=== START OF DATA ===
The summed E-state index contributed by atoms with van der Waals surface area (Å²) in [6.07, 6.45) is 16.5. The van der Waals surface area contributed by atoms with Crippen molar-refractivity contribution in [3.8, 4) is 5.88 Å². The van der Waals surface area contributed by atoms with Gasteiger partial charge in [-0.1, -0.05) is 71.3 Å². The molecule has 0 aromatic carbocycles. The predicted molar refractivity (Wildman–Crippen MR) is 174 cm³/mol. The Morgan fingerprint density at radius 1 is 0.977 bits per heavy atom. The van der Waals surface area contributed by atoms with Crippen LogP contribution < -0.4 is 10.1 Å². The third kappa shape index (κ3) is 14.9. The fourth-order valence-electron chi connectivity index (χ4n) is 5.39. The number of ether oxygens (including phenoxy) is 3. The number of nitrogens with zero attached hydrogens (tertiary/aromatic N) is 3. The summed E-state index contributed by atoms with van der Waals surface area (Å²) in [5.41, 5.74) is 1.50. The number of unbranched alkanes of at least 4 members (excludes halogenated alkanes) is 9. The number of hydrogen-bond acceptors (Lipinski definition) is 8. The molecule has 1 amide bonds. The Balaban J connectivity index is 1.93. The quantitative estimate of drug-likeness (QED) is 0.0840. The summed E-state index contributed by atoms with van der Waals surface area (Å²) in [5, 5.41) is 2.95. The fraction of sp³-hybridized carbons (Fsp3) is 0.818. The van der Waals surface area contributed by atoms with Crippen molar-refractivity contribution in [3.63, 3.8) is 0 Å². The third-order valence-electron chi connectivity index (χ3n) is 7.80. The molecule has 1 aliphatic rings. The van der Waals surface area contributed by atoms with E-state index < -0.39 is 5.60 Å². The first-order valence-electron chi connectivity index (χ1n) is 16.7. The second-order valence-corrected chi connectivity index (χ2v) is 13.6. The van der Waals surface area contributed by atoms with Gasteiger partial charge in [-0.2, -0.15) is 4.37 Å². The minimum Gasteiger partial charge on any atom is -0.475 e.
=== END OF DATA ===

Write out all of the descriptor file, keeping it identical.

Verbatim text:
The summed E-state index contributed by atoms with van der Waals surface area (Å²) in [6.07, 6.45) is 16.5. The van der Waals surface area contributed by atoms with Crippen molar-refractivity contribution in [3.8, 4) is 5.88 Å². The van der Waals surface area contributed by atoms with Gasteiger partial charge in [-0.1, -0.05) is 71.3 Å². The molecule has 0 aromatic carbocycles. The predicted molar refractivity (Wildman–Crippen MR) is 174 cm³/mol. The Morgan fingerprint density at radius 1 is 0.977 bits per heavy atom. The van der Waals surface area contributed by atoms with Crippen LogP contribution < -0.4 is 10.1 Å². The third kappa shape index (κ3) is 14.9. The fourth-order valence-electron chi connectivity index (χ4n) is 5.39. The number of ether oxygens (including phenoxy) is 3. The number of nitrogens with zero attached hydrogens (tertiary/aromatic N) is 3. The summed E-state index contributed by atoms with van der Waals surface area (Å²) in [5.41, 5.74) is 1.50. The number of unbranched alkanes of at least 4 members (excludes halogenated alkanes) is 9. The number of hydrogen-bond acceptors (Lipinski definition) is 8. The molecule has 1 amide bonds. The Balaban J connectivity index is 1.93. The quantitative estimate of drug-likeness (QED) is 0.0840. The summed E-state index contributed by atoms with van der Waals surface area (Å²) in [5, 5.41) is 2.95. The fraction of sp³-hybridized carbons (Fsp3) is 0.818. The van der Waals surface area contributed by atoms with Crippen molar-refractivity contribution in [3.63, 3.8) is 0 Å². The third-order valence-electron chi connectivity index (χ3n) is 7.80. The molecule has 1 aliphatic rings. The van der Waals surface area contributed by atoms with E-state index < -0.39 is 5.60 Å². The first-order valence-electron chi connectivity index (χ1n) is 16.7. The second-order valence-corrected chi connectivity index (χ2v) is 13.6. The van der Waals surface area contributed by atoms with Gasteiger partial charge in [-0.2, -0.15) is 4.37 Å². The minimum Gasteiger partial charge on any atom is -0.475 e.